How to use histograms in Photoshop: a quick tutorial

How to use histograms in Photoshop: a quick tutorial

Histograms are an important tool when makingan image in-camera.

They also have their use during post-processing.

In this episode of House of Hacks, I talk about how they work in Adobe’s Photoshop.

[Music] Hi Makers, Builders and Photographers.

Harley here.

This is one in a series of videos about understanding and using the histogram.

The others can be found in this playlist.

I also have a playlist of other topics related to photography.

Today, we'll look at histograms in Photoshop.

In this application, histograms tell us the same information as they do on the back of the camera but instead of just one histogram, Photoshop has several because of the different ways to view the image.

First off, if the histogram isn't visible, go to the Windows menu and select Histogram or you can click this icon.

By default it shows a little view like this.

Click on this option drop down and select "All channels view" to see multiple histograms, one for each channel.

In many images all the channels will be verysimilar.

But in some instances they might be quitedifferent.

The split channels can be useful in situations where one color is predominant in your image.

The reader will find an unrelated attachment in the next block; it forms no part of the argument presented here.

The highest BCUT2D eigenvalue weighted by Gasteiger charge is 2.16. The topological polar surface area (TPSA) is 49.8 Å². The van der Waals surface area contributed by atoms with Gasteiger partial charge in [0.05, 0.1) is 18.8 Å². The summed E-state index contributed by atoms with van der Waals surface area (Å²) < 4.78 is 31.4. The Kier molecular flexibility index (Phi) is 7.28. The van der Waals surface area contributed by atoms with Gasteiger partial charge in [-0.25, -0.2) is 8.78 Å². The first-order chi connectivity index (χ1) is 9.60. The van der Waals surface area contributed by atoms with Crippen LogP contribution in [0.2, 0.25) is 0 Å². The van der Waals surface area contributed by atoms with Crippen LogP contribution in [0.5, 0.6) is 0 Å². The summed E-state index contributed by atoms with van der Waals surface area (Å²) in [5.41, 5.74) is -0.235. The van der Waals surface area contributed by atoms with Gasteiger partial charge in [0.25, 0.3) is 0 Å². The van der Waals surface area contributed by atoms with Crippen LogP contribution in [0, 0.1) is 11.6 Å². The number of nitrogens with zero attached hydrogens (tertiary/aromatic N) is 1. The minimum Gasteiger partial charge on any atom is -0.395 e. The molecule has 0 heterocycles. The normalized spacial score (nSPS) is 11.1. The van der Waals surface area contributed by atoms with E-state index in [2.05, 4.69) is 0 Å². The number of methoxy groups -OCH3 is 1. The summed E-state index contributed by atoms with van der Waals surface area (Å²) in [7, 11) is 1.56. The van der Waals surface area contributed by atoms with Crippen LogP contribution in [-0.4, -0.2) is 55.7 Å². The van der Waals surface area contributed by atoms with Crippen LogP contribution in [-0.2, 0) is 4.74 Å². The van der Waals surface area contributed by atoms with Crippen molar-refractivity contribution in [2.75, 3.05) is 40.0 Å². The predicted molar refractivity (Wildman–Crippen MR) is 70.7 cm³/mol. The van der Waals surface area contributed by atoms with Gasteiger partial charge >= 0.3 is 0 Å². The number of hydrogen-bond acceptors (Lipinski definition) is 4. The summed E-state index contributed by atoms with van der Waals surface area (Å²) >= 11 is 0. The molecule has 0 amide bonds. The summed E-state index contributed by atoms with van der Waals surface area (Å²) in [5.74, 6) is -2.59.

They help you see how adjustments to the image impact each color to help you know when one channel might startclipping, losing detail in the final image.

There's also this combo box that controls what is displayed in the top histogram.

Personally, I like to show luminosity.

These histograms show the information forthe image with all the adjustment layers applied.

It’s the final histogram for the processedimage.

As you turn adjustments on and off, you can see the histograms change accordingly.

Histograms also show up in some adjustmentlayers such as levels and curves.

The histograms that show in adjustments are the histogram for the image as that layersees it, taking into consideration the original imageand any layers below the current layer.

This means adjustment layers above and belowthe current layer may have different histograms than the current layer.

As an example, this levels adjustment layerhas a histogram for the original image.

If we make some adjustments and then add a curves adjustment above it, the curves layer shows a histogram based on the changes made by the levels adjustments.

If we make some adjustments on the curveslayer, we can see the main histogram shows the results.

Also, if we make adjustments in a particularcolor channel, we can see how those changes impact that channel in the global histogram view.

If our adjustments are too extreme, we can see in the channel’s histogram that we start to lose details in this particularchannel without the typical clipping showing in the main histogram curve.

In conclusion, I’d love to hear in the commentsbelow about your experiences with the histogram, particularly during post-processing.

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